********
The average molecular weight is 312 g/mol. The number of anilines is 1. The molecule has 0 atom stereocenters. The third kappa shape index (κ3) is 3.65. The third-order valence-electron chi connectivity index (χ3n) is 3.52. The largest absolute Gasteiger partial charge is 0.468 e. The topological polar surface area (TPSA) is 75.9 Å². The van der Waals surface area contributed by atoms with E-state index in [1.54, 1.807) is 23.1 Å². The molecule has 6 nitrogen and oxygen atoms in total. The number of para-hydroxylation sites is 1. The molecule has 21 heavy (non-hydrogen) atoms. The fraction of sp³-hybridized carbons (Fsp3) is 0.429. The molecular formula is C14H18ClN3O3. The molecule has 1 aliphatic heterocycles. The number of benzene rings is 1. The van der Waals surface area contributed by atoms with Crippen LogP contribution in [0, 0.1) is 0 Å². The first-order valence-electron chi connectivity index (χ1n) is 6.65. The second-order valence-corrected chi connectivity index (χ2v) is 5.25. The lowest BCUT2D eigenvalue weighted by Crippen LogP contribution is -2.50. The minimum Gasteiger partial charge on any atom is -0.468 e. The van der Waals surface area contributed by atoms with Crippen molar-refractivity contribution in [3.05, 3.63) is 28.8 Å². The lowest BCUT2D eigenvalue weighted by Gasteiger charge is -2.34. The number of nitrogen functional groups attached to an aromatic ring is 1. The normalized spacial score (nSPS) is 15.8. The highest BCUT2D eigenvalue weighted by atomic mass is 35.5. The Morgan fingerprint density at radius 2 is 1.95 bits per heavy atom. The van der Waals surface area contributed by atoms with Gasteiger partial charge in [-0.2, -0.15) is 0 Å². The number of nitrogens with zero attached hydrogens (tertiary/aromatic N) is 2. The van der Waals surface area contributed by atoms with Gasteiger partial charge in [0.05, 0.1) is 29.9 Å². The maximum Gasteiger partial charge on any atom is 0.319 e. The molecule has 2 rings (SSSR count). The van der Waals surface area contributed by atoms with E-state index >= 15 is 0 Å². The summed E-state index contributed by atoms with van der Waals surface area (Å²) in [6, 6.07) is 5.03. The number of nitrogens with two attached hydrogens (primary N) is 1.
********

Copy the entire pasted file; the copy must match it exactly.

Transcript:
The average molecular weight is 312 g/mol. The number of anilines is 1. The molecule has 0 atom stereocenters. The third kappa shape index (κ3) is 3.65. The third-order valence-electron chi connectivity index (χ3n) is 3.52. The largest absolute Gasteiger partial charge is 0.468 e. The topological polar surface area (TPSA) is 75.9 Å². The van der Waals surface area contributed by atoms with E-state index in [1.54, 1.807) is 23.1 Å². The molecule has 6 nitrogen and oxygen atoms in total. The number of para-hydroxylation sites is 1. The molecule has 21 heavy (non-hydrogen) atoms. The fraction of sp³-hybridized carbons (Fsp3) is 0.429. The molecular formula is C14H18ClN3O3. The molecule has 1 aliphatic heterocycles. The number of benzene rings is 1. The van der Waals surface area contributed by atoms with Crippen LogP contribution in [0, 0.1) is 0 Å². The first-order valence-electron chi connectivity index (χ1n) is 6.65. The second-order valence-corrected chi connectivity index (χ2v) is 5.25. The lowest BCUT2D eigenvalue weighted by Crippen LogP contribution is -2.50. The minimum Gasteiger partial charge on any atom is -0.468 e. The van der Waals surface area contributed by atoms with Crippen molar-refractivity contribution in [3.05, 3.63) is 28.8 Å². The lowest BCUT2D eigenvalue weighted by Gasteiger charge is -2.34. The number of nitrogen functional groups attached to an aromatic ring is 1. The normalized spacial score (nSPS) is 15.8. The highest BCUT2D eigenvalue weighted by atomic mass is 35.5. The Morgan fingerprint density at radius 2 is 1.95 bits per heavy atom. The van der Waals surface area contributed by atoms with Gasteiger partial charge in [-0.2, -0.15) is 0 Å². The number of nitrogens with zero attached hydrogens (tertiary/aromatic N) is 2. The van der Waals surface area contributed by atoms with Gasteiger partial charge in [0.05, 0.1) is 29.9 Å². The maximum Gasteiger partial charge on any atom is 0.319 e. The molecule has 2 rings (SSSR count). The van der Waals surface area contributed by atoms with E-state index >= 15 is 0 Å². The summed E-state index contributed by atoms with van der Waals surface area (Å²) in [6, 6.07) is 5.03. The number of nitrogens with two attached hydrogens (primary N) is 1.